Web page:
Bird Translocations

One of the key long term aspirations of the project is to return species that once lived in the project area but have become locally extinct.

In consultation with the Department of Conservation, iwi and other stakeholders, the Hollyford Conservation Trust will work to reintroduce birdlife native to Fiordland through natural and assisted means.

South Island robin/kakaruai translocation

A programme to establish a viable South Island robin/kakaruai population in the project area by translocation was undertaken in April 2019 with a total of 151 kakaruai/South Island robins released.

This translocation was facilitated by DOC with the cost of logistics financed by the Trust.

Anzac Day 2019 marked the very first translocation of a previously locally-extinct New Zealand native into the HCT project area, and was the culmination of nearly five years of significant investment and intensive pest control in the area to effectively control predators to acceptable levels.

In the first release, 41 robins from Chalky Island, Fiordland, were caught and banded the day before by hard working Department of Conservation rangers, nestled in bird boxes with extra food for the journey, and flown to the lower Hollyford Valley where they were released at the McKenzie homestead site at Martins Bay.

Peta Carey and her daughter Billie Comer helped release the birds, an especially poignant moment as the translocation was funded by the ‘David Comer Memorial Fund’, in memory of Billie’s father, Dave Comer. The fund was established by a close friend of the family and was set aside for the translocation of birds to the area.

The release was also attended by Trust Chairman, Ron Anderson, other Trustees, and stakeholders.

The release of robins was accompanied by deafening birdsong, an appropriate applause to the hard work undertaken to get to this point.

There were three translocations in all with a total of 151 robins released into the area. The Trust was delighted to enlist the help of Ngāi Tahu rangatahi to help release the remaining birds. The rangatahi were part of an annual hikoi to Whakatipu Waitai/Martins Bay as part of the Ngāi Tahu programme ‘Te Ara Whakatipu’.

The robins bred successfully in 2019, despite the megamast year causing unprecedented rodent levels. This is testament to the successful implementation of the Trust’s pest control measures, as well as the aerial 1080 operation that was undertaken in November 2019. Both banded and unbanded birds are now seen regularly on both sides of the river, indicating they have established and bred successfully.

A huge thanks to everyone who made this happen – to the DOC staff for catching the birds and helping with the release, to our various partners and Trustees who helped with transport and other logistics, and to the Dave Comer Memorial Fund for supporting this translocation.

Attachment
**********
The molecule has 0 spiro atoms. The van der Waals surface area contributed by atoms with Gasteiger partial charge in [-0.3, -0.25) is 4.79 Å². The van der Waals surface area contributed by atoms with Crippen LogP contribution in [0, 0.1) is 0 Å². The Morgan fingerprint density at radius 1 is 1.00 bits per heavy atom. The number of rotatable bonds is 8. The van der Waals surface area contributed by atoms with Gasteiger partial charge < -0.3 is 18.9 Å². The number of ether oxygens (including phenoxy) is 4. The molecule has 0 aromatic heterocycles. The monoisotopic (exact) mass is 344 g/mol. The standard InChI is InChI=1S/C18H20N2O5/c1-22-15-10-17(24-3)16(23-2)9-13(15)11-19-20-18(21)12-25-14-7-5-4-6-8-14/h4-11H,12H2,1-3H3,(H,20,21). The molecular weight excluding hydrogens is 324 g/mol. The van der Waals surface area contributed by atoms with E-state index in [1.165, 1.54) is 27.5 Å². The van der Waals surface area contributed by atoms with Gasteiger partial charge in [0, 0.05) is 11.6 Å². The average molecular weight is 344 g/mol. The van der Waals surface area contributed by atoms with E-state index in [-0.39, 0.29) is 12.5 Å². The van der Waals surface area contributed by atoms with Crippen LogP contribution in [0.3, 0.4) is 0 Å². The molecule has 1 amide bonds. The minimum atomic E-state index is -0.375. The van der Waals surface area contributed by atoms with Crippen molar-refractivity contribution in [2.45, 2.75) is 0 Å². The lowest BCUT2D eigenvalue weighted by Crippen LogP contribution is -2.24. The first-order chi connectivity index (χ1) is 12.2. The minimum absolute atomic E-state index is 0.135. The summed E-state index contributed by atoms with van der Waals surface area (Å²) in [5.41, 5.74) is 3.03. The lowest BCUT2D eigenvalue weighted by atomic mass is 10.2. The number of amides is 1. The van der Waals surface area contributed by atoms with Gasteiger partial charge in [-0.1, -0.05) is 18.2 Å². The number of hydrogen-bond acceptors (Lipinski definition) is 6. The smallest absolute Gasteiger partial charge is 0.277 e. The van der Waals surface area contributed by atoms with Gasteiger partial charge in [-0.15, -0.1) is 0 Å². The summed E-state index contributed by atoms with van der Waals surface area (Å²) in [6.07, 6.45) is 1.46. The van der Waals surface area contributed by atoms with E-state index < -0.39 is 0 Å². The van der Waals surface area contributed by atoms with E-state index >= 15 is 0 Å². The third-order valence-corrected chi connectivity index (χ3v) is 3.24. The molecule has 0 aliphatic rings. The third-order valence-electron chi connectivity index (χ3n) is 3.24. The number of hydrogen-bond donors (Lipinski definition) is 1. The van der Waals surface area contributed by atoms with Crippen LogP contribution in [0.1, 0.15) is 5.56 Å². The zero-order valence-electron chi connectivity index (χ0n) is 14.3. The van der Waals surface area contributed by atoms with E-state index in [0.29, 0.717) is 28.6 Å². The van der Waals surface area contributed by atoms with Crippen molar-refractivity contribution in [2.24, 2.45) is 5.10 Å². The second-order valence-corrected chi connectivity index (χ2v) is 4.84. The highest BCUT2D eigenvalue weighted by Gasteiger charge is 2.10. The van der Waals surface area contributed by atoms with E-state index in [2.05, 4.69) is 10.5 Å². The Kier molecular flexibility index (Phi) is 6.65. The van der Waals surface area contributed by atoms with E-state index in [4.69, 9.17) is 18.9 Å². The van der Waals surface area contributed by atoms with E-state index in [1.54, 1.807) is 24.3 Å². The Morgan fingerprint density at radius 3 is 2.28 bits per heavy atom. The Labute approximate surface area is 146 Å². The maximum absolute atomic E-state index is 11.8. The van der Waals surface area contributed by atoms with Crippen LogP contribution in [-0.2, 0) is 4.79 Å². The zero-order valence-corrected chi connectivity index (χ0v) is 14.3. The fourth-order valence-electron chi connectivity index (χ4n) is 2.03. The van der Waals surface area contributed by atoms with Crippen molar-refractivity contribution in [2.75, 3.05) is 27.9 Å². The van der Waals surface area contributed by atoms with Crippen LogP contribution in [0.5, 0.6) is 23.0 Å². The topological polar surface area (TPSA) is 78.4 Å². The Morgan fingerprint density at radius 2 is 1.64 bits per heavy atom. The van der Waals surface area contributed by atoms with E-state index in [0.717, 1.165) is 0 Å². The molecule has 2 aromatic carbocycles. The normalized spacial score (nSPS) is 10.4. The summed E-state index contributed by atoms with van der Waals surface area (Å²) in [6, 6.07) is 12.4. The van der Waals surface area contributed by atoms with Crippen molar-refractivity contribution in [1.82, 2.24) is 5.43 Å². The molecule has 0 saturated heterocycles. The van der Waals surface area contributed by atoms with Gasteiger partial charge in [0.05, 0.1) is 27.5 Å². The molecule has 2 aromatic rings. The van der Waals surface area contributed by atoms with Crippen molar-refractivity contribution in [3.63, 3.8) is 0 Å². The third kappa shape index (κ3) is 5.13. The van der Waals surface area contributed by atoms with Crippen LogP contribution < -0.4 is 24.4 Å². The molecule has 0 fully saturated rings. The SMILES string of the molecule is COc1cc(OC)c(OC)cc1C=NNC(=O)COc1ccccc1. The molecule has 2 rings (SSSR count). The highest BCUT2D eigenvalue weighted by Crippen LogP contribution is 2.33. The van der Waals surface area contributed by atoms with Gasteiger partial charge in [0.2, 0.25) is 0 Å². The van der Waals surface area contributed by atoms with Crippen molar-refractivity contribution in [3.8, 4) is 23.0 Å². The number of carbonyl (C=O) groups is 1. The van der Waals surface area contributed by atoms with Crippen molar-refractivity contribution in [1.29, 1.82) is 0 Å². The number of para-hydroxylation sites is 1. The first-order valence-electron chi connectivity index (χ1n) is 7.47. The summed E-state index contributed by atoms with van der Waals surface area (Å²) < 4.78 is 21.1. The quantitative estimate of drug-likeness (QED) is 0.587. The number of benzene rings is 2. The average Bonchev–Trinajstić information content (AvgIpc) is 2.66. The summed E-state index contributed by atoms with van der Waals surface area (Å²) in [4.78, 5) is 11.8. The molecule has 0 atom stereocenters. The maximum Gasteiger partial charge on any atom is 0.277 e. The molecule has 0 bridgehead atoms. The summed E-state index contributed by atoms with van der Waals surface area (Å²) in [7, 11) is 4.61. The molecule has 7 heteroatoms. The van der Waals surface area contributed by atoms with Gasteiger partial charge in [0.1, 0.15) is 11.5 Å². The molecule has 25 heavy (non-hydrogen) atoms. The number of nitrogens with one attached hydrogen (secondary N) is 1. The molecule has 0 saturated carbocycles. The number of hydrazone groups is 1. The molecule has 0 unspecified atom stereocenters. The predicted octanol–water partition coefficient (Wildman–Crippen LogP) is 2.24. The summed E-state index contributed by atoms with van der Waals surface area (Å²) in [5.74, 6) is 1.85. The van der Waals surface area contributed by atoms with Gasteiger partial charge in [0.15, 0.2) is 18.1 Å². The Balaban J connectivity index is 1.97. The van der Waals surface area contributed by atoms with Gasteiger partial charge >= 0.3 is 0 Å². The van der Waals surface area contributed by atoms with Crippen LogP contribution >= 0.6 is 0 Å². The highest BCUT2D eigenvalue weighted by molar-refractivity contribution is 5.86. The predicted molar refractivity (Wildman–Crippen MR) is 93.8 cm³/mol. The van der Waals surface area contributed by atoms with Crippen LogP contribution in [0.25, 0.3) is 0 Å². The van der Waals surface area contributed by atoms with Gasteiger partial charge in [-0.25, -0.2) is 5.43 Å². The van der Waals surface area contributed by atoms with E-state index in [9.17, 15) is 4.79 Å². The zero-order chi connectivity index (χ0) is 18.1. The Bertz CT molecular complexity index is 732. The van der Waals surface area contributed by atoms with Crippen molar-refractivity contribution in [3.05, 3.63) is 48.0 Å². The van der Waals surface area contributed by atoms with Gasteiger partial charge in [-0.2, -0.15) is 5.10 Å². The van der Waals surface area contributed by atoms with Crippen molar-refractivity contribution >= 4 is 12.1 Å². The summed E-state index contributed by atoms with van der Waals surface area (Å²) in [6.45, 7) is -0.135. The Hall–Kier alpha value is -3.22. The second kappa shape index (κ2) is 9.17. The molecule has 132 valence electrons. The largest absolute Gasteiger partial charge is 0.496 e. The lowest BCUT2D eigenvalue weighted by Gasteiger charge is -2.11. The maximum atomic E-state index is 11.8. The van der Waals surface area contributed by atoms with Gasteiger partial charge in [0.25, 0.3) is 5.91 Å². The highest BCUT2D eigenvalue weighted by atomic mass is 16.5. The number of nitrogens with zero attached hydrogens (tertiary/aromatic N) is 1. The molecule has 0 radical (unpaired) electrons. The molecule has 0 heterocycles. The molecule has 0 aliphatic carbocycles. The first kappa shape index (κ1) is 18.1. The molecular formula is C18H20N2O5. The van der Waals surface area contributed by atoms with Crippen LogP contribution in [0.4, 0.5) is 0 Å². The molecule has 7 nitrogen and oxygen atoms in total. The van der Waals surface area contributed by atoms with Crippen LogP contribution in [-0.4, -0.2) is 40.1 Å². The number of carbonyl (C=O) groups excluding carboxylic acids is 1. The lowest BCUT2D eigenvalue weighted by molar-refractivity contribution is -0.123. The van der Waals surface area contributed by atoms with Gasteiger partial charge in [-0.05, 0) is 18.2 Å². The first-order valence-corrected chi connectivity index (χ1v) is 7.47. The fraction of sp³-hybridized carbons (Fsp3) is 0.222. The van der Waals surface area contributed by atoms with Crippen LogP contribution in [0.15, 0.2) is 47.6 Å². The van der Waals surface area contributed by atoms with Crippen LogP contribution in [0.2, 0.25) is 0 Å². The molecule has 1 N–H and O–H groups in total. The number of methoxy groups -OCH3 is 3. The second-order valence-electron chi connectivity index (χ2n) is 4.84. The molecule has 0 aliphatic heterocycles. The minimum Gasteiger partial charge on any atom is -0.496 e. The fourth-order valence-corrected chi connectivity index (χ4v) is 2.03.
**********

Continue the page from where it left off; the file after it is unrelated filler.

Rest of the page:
South Island Robin. Photo: Shellie Evans

Billie Comer helps release a South Island robin. Photo: Peta Carey

Rangatahi from the Te Ara Whakatipu programme help release South Island robins at Martins Bay © Bard Crawford

Kiwi / Tokoeka

The Trust vision includes the return of kiwi/tokoeka to Martins Bay/Whakatipu Waitai. The Trust is working closely with Te Runanga o Makaawhio and the Department of Conservation as they assess the appropriate species and site requirements.

We want to see a healthy and thriving native ecosystem in the lower Hollyford Valley, with diverse and abundand bird life free from the risk of predation by possums, stoats and rats.

Our Vision

To protect, enhance and restore all native flora and fauna for the enjoyment of all, today and for generations well into the future.

About The Trust

The Hollyford Conservation Trust was formed in June 2014 to establish a ‘mainland island’ sanctuary in the lower Hollyford Valley, in partnership with the Department of Conservation (DOC) and other stakeholders.

Pest control

This project was established in 2014 after local landowners realised the impact introduced pests were having on the Lower Hollyford Valley – the birdsong was gone, and the canopy was collapsing, with the more palatable species such as southern rātā and fuschia being browsed extensively to the point of dieback.

Bird translocations

One of the key long term aspirations of the project is to return species that once lived in the project area but have become locally extinct.

Cliff Broad Tawaki Project

The Cliff Broad Tawaki pest control project is a trapping line along the rocky coastline to the North of Martins Bay to protect Fiordland crested penguins/tawaki during the breeding season.  This project is funded by a generous donation from the Broad family in memory of their father Cliff Broad, who had a special bond with the Hollyford Valley and Martins Bay.

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